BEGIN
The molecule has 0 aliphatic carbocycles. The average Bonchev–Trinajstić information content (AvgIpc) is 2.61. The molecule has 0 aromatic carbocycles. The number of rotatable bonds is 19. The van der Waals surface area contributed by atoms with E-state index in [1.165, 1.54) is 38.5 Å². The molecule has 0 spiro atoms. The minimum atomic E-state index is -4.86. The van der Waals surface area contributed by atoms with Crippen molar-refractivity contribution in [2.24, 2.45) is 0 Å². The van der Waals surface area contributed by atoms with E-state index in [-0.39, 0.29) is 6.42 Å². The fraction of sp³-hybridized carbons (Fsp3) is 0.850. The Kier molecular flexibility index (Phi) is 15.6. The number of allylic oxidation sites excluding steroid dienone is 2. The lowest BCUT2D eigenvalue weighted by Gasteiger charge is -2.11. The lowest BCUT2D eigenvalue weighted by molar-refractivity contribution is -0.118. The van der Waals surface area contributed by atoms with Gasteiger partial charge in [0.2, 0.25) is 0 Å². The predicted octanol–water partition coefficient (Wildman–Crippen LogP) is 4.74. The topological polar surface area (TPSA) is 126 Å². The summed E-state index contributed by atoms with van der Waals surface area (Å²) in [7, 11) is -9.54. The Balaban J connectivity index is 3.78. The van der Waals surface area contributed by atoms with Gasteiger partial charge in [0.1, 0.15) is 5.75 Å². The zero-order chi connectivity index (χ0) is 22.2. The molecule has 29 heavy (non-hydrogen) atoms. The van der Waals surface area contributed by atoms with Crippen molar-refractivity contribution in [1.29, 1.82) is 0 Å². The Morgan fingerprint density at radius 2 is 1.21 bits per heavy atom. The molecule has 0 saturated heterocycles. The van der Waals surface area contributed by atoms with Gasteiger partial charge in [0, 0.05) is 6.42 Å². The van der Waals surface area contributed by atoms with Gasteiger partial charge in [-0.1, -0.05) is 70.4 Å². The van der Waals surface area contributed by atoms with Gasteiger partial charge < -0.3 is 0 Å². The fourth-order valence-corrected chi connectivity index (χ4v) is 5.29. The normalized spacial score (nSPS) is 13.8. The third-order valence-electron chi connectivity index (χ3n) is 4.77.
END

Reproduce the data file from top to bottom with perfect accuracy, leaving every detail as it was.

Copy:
The molecule has 0 aliphatic carbocycles. The average Bonchev–Trinajstić information content (AvgIpc) is 2.61. The molecule has 0 aromatic carbocycles. The number of rotatable bonds is 19. The van der Waals surface area contributed by atoms with E-state index in [1.165, 1.54) is 38.5 Å². The molecule has 0 spiro atoms. The minimum atomic E-state index is -4.86. The van der Waals surface area contributed by atoms with Crippen molar-refractivity contribution in [2.24, 2.45) is 0 Å². The van der Waals surface area contributed by atoms with E-state index in [-0.39, 0.29) is 6.42 Å². The fraction of sp³-hybridized carbons (Fsp3) is 0.850. The Kier molecular flexibility index (Phi) is 15.6. The number of allylic oxidation sites excluding steroid dienone is 2. The lowest BCUT2D eigenvalue weighted by Gasteiger charge is -2.11. The lowest BCUT2D eigenvalue weighted by molar-refractivity contribution is -0.118. The van der Waals surface area contributed by atoms with Gasteiger partial charge in [0.2, 0.25) is 0 Å². The predicted octanol–water partition coefficient (Wildman–Crippen LogP) is 4.74. The topological polar surface area (TPSA) is 126 Å². The summed E-state index contributed by atoms with van der Waals surface area (Å²) in [7, 11) is -9.54. The Balaban J connectivity index is 3.78. The van der Waals surface area contributed by atoms with Gasteiger partial charge in [0.1, 0.15) is 5.75 Å². The zero-order chi connectivity index (χ0) is 22.2. The molecule has 29 heavy (non-hydrogen) atoms. The van der Waals surface area contributed by atoms with Crippen molar-refractivity contribution in [1.29, 1.82) is 0 Å². The Morgan fingerprint density at radius 2 is 1.21 bits per heavy atom. The molecule has 0 saturated heterocycles. The van der Waals surface area contributed by atoms with Gasteiger partial charge in [0, 0.05) is 6.42 Å². The van der Waals surface area contributed by atoms with Gasteiger partial charge in [-0.1, -0.05) is 70.4 Å². The van der Waals surface area contributed by atoms with Gasteiger partial charge < -0.3 is 0 Å². The fourth-order valence-corrected chi connectivity index (χ4v) is 5.29. The normalized spacial score (nSPS) is 13.8. The third-order valence-electron chi connectivity index (χ3n) is 4.77.